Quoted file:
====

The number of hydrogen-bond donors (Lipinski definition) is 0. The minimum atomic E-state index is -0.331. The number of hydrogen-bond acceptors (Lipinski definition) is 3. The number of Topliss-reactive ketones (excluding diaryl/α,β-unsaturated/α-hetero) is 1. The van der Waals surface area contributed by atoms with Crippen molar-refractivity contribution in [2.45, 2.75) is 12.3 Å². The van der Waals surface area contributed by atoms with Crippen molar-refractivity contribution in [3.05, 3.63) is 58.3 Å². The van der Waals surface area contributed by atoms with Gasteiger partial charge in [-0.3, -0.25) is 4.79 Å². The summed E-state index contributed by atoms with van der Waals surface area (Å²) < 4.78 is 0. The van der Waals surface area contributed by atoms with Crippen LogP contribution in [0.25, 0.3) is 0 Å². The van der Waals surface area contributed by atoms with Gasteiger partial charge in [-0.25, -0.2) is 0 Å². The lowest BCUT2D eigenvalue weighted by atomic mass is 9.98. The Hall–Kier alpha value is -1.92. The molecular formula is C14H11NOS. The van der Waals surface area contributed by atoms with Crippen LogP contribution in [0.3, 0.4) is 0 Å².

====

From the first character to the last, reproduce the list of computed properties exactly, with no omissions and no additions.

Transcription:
The number of hydrogen-bond donors (Lipinski definition) is 0. The minimum atomic E-state index is -0.331. The number of hydrogen-bond acceptors (Lipinski definition) is 3. The number of Topliss-reactive ketones (excluding diaryl/α,β-unsaturated/α-hetero) is 1. The van der Waals surface area contributed by atoms with Crippen molar-refractivity contribution in [2.45, 2.75) is 12.3 Å². The van der Waals surface area contributed by atoms with Crippen molar-refractivity contribution in [3.05, 3.63) is 58.3 Å². The van der Waals surface area contributed by atoms with Gasteiger partial charge in [-0.3, -0.25) is 4.79 Å². The summed E-state index contributed by atoms with van der Waals surface area (Å²) < 4.78 is 0. The van der Waals surface area contributed by atoms with Crippen LogP contribution in [0.25, 0.3) is 0 Å². The van der Waals surface area contributed by atoms with Gasteiger partial charge in [-0.25, -0.2) is 0 Å². The lowest BCUT2D eigenvalue weighted by atomic mass is 9.98. The Hall–Kier alpha value is -1.92. The molecular formula is C14H11NOS. The van der Waals surface area contributed by atoms with Crippen LogP contribution in [0.3, 0.4) is 0 Å².